I never thought I would utter those words... too exhausting to hope? What kind of faith is that?!  

Well, it's the human kind, that's what it is.  

But in the midst of living through the ebb and flow of hope and disappointment, Jesus whispered love to my heart.  I didn't even know if Jesus had stuck around for this insanity that was my life.  Even though theologically I knew He would never leave me nor forsake me, it sure felt like He had abandoned ship.

But this love was whispered through sharing my struggles with my wise and trustworthy mentor.  (Another case for being in community!)

This is what I learned

1.  Suffering ----> Perseverance ----> Character ----> Hope

Paul's meaty words in Romans 5 reverberate in my heart, because one of the things I long most for in this life is proven character.  So when I was presented with this verse, I took note.

"....we glory in our sufferings, because we know that suffering produces perseverance; perseverance, character, and character, hope.  And hope does not put us to shame, because God's love has been poured out into our hearts through the Holy Spirit, who has been given to us.' {Romans 5:3-5 NIV}

Now, are "glory" and "sufferings" two words that we ever hear in the same sentence in the world we inhabit?  Right. The messages we hear are, escape the pain, do for yourself whatever you can to eke out some sort of meaningful existence, don't let anyone get in your way, forget about your failures, put your struggles behind you....  I could go on.  

The gold is this: God can accomplish far more in our weakness, frailty, and suffering, than at any other point in our journey.  Yes, we get to experience mountain top moments and peaceful plateaus, but it's the valleys where the gold is forged.  If we don't have a good theology of suffering, our faith will die out of disappointment and anger.

2.  Hebrews 11:4-16, emphasis on 13-16 (ESV)  "These all died in faith, not having received the things promised, but having seen them and greeted them from afar, having acknowledged that they were strangers and exiles on the earth.  For people who speak thus make it clear that they are seeking a homeland....But as it is, they desire a better country, that is a heavenly one.  Therefore God is not ashamed to be called their God, for He has prepared for them a city."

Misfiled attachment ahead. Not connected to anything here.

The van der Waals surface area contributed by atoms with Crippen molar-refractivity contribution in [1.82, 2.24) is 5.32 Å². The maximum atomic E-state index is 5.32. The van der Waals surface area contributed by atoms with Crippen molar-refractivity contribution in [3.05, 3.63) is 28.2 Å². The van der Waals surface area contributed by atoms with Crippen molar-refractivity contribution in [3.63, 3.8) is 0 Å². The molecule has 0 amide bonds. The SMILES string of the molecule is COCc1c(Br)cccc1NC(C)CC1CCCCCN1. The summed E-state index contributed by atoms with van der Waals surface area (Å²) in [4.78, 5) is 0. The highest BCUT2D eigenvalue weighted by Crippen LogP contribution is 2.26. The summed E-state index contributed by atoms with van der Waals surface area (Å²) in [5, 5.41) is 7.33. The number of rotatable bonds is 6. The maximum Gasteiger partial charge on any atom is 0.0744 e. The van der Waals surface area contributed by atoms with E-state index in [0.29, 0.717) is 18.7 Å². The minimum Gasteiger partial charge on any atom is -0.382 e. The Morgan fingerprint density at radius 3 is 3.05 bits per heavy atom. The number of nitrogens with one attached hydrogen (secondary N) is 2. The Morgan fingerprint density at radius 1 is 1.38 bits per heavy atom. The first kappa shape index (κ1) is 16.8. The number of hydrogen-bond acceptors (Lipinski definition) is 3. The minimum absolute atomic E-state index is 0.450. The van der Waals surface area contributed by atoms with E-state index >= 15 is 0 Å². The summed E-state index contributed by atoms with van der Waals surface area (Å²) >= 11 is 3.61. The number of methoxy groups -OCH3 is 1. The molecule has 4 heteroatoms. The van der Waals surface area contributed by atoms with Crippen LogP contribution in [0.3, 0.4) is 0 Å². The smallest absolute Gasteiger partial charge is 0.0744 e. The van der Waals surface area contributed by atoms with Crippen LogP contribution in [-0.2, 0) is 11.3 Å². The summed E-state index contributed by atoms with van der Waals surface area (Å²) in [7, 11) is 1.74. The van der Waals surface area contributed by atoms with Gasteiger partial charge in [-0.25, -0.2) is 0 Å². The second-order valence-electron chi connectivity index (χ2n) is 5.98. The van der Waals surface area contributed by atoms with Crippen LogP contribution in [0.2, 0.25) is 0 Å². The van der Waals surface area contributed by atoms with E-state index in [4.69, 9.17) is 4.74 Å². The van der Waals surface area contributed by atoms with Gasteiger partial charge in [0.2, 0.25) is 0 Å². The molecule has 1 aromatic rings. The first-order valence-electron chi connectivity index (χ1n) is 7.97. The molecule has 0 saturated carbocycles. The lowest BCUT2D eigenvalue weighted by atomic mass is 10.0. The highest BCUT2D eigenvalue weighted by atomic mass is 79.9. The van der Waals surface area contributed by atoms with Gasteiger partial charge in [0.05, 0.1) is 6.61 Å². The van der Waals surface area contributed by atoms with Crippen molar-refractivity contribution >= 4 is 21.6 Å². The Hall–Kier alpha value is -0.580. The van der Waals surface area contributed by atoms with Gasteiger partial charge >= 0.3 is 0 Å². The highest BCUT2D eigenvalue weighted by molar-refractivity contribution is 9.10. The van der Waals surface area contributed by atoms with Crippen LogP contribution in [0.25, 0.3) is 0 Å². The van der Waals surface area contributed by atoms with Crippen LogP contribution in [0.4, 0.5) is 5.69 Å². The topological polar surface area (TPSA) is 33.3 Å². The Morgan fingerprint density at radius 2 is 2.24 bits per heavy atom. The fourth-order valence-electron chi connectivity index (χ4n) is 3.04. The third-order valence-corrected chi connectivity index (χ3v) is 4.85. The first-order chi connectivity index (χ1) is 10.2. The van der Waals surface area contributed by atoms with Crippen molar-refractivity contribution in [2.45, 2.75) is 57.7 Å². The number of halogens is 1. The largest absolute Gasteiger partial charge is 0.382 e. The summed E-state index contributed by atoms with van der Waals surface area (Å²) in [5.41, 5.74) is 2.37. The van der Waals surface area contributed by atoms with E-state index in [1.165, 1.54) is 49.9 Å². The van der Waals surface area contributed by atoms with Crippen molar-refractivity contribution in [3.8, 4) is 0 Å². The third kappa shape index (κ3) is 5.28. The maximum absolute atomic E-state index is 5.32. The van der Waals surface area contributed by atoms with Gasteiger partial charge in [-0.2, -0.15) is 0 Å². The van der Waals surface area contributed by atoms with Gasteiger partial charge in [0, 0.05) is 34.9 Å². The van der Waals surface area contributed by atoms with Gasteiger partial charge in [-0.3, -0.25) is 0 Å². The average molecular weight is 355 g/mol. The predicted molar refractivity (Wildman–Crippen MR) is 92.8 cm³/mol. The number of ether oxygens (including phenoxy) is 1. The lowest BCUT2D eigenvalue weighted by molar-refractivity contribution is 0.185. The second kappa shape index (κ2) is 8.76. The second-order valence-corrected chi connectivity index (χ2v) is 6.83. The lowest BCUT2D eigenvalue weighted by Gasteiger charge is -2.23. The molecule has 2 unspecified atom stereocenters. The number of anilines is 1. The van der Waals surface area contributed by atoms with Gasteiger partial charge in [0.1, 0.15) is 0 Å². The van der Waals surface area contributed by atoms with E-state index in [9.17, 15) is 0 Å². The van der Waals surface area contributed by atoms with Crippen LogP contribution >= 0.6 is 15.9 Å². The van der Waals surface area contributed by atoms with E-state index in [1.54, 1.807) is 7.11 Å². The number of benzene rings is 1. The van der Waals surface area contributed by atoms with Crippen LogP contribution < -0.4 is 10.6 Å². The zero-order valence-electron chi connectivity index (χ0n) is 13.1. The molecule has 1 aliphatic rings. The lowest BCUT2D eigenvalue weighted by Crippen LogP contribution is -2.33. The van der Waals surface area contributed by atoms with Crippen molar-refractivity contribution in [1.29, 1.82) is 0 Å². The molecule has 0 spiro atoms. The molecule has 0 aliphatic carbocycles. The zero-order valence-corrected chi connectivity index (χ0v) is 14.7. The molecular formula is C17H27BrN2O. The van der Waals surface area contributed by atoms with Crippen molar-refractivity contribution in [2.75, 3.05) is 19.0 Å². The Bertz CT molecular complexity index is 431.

Woah!  God is not ashamed to be called their God!?  Those who died waiting for His promises!?  Now that's a statement.  The truth that this world is not our home rings even more clearly in light of these verses.  When it seems like all is lost, when nothing will ever work out, we must remember that this is not all there is.  There is more!  So much more, in fact, that what we experienced on earth will pale in comparison to the glories of Heaven and being with Jesus face-to-face.  

I know sometimes that can seem like a faint wishing, a far-off truth, a desperate cry for consolation.  But it's still the truth.  "I consider that our present sufferings are not worth comparing with the glory that will be revealed in us." {Rom. 8:18 NIV} This is something I have clung to in the darkest hours of my journey.  When our focus is only on what's in front of us, we will be endlessly frustrated and disillusioned.  But we serve a God who keeps His promises, who holds fast to the covenant He himself made.  

My final thought, for now, comes from CS Lewis.  

3. Chapter 8, The Screwtape Letters (the whole paragraph is worth reading, but this sentence is the point).  "Our cause [the demons' cause] is never more in danger than when a human, no longer desiring, but still intending, to do our Enemy's [God's] will, looks round upon a universe from which every trace of Him seems to have vanished, and asks why he has been forsaken, and still obeys."